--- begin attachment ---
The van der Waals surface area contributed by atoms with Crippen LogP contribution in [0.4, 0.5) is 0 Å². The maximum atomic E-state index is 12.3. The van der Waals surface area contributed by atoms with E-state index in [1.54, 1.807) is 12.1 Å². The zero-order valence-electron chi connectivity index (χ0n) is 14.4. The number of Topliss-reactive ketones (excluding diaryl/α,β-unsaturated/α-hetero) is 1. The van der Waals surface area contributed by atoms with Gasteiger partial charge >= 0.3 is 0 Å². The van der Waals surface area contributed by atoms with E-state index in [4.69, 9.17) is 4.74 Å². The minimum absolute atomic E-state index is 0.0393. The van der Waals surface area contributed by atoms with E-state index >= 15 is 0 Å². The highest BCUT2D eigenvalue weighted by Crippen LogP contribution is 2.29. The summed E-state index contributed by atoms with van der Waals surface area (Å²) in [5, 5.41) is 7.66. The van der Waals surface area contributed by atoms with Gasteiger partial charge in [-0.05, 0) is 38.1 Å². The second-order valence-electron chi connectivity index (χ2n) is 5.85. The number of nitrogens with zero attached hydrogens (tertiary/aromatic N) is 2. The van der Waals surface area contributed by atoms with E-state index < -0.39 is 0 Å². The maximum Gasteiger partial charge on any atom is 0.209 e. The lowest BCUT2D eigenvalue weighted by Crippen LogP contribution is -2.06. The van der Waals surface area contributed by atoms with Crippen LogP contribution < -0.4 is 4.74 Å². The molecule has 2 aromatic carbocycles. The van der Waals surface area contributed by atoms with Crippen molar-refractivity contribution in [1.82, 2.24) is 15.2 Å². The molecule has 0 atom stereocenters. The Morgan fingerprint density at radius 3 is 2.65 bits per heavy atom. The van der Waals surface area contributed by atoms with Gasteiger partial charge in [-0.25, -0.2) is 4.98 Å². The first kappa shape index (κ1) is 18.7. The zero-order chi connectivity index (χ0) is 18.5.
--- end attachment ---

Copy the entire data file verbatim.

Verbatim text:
The van der Waals surface area contributed by atoms with Crippen LogP contribution in [0.4, 0.5) is 0 Å². The maximum atomic E-state index is 12.3. The van der Waals surface area contributed by atoms with E-state index in [1.54, 1.807) is 12.1 Å². The zero-order valence-electron chi connectivity index (χ0n) is 14.4. The number of Topliss-reactive ketones (excluding diaryl/α,β-unsaturated/α-hetero) is 1. The van der Waals surface area contributed by atoms with Gasteiger partial charge >= 0.3 is 0 Å². The van der Waals surface area contributed by atoms with E-state index in [4.69, 9.17) is 4.74 Å². The minimum absolute atomic E-state index is 0.0393. The van der Waals surface area contributed by atoms with E-state index >= 15 is 0 Å². The highest BCUT2D eigenvalue weighted by Crippen LogP contribution is 2.29. The summed E-state index contributed by atoms with van der Waals surface area (Å²) in [5, 5.41) is 7.66. The van der Waals surface area contributed by atoms with Gasteiger partial charge in [-0.05, 0) is 38.1 Å². The second-order valence-electron chi connectivity index (χ2n) is 5.85. The number of nitrogens with zero attached hydrogens (tertiary/aromatic N) is 2. The van der Waals surface area contributed by atoms with E-state index < -0.39 is 0 Å². The maximum Gasteiger partial charge on any atom is 0.209 e. The lowest BCUT2D eigenvalue weighted by Crippen LogP contribution is -2.06. The van der Waals surface area contributed by atoms with Crippen LogP contribution < -0.4 is 4.74 Å². The molecule has 2 aromatic carbocycles. The van der Waals surface area contributed by atoms with Crippen molar-refractivity contribution in [1.82, 2.24) is 15.2 Å². The molecule has 0 atom stereocenters. The Morgan fingerprint density at radius 3 is 2.65 bits per heavy atom. The van der Waals surface area contributed by atoms with Gasteiger partial charge in [-0.25, -0.2) is 4.98 Å². The first kappa shape index (κ1) is 18.7. The zero-order chi connectivity index (χ0) is 18.5.